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[63] The people of Saguntum, a noble city of Spain, in
Y.R. 552
league with themselves and friendly to us, they slaughtered to the last man, although they had given no offence. Those of Nuceria, a town subject to us, surrendered to them under a sworn agreement that they might depart with two garments each. They shut the senators of Nuceria up in a bath-room and suffocated them with heat. Then they shot the common people with arrows as they were going away. After entering into a treaty with the Senate of Acerra they threw them into wells and buried them alive. Our consul, Marcus Cornelius, they lured by false oaths to an interview with their general, who pretended to be sick. They seized him and carried him prisoner from Sicily into Africa with twenty-two of our ships. They put our other general, Regulus, to death with torture after he had gone back to them in accordance with his oath. The acts perpetrated by Hannibal himself in war, stratagem and perjury, against our cities and armies, and at last against his own allies, destroying their cities and slaughtering their soldiers serving with him, it would take too long to enumerate. In a word, 400 of our towns were depopulated by him. He cast our men, whom he had taken prisoners, into ditches and rivers, making bridges of their bodies to pass over. He had them trodden under foot by elephants. He made them fight with each other, brothers against brothers and fathers against sons. And just now, while they were here treating for peace, and calling the gods to witness, and taking oaths, and while their ambassadors were still among us, they seized our ships in Africa and put our men in chains. To such a pitch of madness have they been brought by the practice of cruelty.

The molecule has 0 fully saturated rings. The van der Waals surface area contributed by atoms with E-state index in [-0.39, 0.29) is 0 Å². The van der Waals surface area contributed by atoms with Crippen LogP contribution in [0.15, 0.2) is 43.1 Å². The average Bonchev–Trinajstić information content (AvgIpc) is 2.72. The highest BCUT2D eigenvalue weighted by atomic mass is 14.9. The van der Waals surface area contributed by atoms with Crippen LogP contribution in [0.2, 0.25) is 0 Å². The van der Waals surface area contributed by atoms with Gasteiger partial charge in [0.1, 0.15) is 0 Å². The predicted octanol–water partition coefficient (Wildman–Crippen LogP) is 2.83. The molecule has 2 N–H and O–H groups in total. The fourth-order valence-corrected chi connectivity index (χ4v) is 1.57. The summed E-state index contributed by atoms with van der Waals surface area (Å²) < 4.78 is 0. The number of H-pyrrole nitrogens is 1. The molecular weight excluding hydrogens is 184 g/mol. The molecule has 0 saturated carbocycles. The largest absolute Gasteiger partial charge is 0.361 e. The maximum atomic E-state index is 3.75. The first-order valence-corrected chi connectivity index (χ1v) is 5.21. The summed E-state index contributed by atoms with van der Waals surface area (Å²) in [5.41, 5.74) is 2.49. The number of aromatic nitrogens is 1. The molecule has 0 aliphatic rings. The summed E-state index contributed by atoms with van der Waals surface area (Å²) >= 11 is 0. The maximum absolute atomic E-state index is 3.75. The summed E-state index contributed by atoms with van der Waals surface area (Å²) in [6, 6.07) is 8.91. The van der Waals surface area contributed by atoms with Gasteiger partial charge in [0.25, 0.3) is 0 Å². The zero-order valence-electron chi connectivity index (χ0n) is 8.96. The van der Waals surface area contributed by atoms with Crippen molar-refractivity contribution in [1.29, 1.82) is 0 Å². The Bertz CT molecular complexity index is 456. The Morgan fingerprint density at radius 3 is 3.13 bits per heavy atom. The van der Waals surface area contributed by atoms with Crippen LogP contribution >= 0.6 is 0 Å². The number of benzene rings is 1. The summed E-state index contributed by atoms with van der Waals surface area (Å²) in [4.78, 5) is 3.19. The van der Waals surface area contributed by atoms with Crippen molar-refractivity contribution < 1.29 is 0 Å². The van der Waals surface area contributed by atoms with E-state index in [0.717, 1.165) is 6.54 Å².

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  • Cross-references to this page (1):
    • Dictionary of Greek and Roman Geography (1854), NUCEĀ“RIA
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